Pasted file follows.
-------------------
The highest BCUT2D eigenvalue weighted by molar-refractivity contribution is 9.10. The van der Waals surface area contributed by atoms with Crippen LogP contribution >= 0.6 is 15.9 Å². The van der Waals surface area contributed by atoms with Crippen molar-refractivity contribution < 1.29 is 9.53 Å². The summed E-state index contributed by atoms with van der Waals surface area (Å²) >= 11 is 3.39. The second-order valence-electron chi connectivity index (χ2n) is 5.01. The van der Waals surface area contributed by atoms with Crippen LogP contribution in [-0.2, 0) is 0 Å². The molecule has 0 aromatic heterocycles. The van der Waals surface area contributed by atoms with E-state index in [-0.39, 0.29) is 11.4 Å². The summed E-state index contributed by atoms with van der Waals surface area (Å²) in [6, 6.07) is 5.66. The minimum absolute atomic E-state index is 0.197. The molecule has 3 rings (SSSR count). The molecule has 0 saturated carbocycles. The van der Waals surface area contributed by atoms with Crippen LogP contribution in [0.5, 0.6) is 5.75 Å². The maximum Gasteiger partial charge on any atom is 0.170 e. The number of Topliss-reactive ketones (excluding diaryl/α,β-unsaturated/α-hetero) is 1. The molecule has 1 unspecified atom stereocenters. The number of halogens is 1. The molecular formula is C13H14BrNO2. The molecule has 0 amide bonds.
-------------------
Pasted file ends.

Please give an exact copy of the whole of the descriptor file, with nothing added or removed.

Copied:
The highest BCUT2D eigenvalue weighted by molar-refractivity contribution is 9.10. The van der Waals surface area contributed by atoms with Crippen LogP contribution >= 0.6 is 15.9 Å². The van der Waals surface area contributed by atoms with Crippen molar-refractivity contribution < 1.29 is 9.53 Å². The summed E-state index contributed by atoms with van der Waals surface area (Å²) >= 11 is 3.39. The second-order valence-electron chi connectivity index (χ2n) is 5.01. The van der Waals surface area contributed by atoms with Crippen LogP contribution in [-0.2, 0) is 0 Å². The molecule has 0 aromatic heterocycles. The van der Waals surface area contributed by atoms with E-state index in [-0.39, 0.29) is 11.4 Å². The summed E-state index contributed by atoms with van der Waals surface area (Å²) in [6, 6.07) is 5.66. The minimum absolute atomic E-state index is 0.197. The molecule has 3 rings (SSSR count). The molecule has 0 saturated carbocycles. The van der Waals surface area contributed by atoms with Crippen LogP contribution in [0.5, 0.6) is 5.75 Å². The maximum Gasteiger partial charge on any atom is 0.170 e. The number of Topliss-reactive ketones (excluding diaryl/α,β-unsaturated/α-hetero) is 1. The molecule has 1 unspecified atom stereocenters. The number of halogens is 1. The molecular formula is C13H14BrNO2. The molecule has 0 amide bonds.